Sun | Oct 2, 2022

Verene A. Shepherd | Reparation – economic wealth for all

Published:Wednesday | July 31, 2019 | 12:00 AM
In this June 30, 1959 Gleaner photograph, St Kitts choreographer Cal Huggins, as the 'slave', leaps high in the air at the command of Jamaican dancer Oswald McFarlane, 'the master'. The troupe, which opened at a London night spot, is shown performing Cal Huggins’ ballet fantasy 'The Master and the Slave'. From left are Jamaican dancer Valerie Donaldson, the troupe’s leading female dancer Anita Farr; Jamaican dancer Roma Richards; and Jamaican dancer Oswald McFarlane.

On August 1, 2019, Jamaica will join the rest of the current and former British-colonised countries in the Caribbean to mark the 181st anniversary of ‘full free’ – that day in 1838 when our enslaved ancestors, especially those told to wait until 1840 for their freedom, signalled to the British colonisers that they saw through the scam that was the apprenticeship system and would no longer stand for a delayed freedom.

Indeed, a few colonies bypassed the apprenticeship system, but only because they already had all the control over labour that they needed.

However one looks at it, the Emancipation Act was a racist act. It was accompanied by planter compensation based on a calculation of the value of ‘property’ – our enslaved ancestors’ bodied. ‘Property’ was not entitled to compensation, and so the newly freed got “nothing but freedom”, in Eric Foner’s words.

Despite a landless Emancipation; despite having to endure a post-slavery period marked by injustice and racial discrimination; despite being brutalised in the search for justice and the chance to actualise their freedom, our ancestors never gave up the search for true freedom. At every step of the way, the ruling classes placed obstacles in their way, dividing and ruling to eradicate African unity to ensure their power and keep colonialism in place; and some fell for this strategy.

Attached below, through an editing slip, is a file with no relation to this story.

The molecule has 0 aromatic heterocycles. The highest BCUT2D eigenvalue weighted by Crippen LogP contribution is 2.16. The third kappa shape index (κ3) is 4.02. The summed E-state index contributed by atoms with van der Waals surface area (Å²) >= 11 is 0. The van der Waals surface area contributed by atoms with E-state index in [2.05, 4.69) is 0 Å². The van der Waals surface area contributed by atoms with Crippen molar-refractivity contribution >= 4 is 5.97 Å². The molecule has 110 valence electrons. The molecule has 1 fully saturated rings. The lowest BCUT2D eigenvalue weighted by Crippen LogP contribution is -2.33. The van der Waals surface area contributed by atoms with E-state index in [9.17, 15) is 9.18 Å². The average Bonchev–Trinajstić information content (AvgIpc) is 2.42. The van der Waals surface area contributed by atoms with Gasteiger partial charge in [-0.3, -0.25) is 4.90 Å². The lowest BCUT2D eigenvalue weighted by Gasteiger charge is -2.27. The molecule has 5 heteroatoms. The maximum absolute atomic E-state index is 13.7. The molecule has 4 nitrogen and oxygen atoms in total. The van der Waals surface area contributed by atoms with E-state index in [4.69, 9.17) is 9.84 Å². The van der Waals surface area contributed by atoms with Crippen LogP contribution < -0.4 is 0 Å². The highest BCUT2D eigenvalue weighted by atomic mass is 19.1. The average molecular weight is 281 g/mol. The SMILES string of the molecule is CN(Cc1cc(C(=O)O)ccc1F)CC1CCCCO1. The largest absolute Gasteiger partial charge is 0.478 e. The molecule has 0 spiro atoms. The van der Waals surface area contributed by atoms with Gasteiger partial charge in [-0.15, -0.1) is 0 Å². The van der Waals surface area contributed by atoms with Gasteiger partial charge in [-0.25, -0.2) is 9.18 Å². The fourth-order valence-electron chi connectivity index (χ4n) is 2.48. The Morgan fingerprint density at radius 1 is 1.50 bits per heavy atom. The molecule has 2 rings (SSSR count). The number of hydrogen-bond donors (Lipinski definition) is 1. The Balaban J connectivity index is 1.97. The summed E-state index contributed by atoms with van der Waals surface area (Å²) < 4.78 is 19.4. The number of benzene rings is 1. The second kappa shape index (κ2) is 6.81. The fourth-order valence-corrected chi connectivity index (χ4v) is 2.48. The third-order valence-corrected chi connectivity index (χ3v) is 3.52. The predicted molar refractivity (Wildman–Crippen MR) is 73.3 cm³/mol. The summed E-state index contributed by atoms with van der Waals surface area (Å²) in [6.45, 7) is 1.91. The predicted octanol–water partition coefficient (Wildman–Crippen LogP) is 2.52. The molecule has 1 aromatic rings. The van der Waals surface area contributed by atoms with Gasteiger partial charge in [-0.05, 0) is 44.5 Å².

In this Decade for People of African Descent, we, their descendants, must struggle against this part of our history and endeavour to forge unity, peace, security and economic wealth for all. Of course, the post-colonial legacies of inequality, social injustice and structural discrimination threaten to destabilise our efforts, but we must never give up.

Let us find a determined will to take the best of the past for the future in the name of those who suffered in the cause of Caribbean emancipation: Bussa, Nanny Grigg (Barbados), Sally Bassett (Bermuda); Charlotte, Angelique (Dominica), Chief Takyi, Samuel Sharpe, Dugald Campbell and Eliza Whittingham (Jamaica), Adelaide Disson, Roo and Bastian (Trinidad and Tobago), and so many more.


Professor Verene A. Shepherd is director of the Centre for Reparation Research and member of the United Nations Committee on the Elimination of Racial Discrimination. Email feedback to and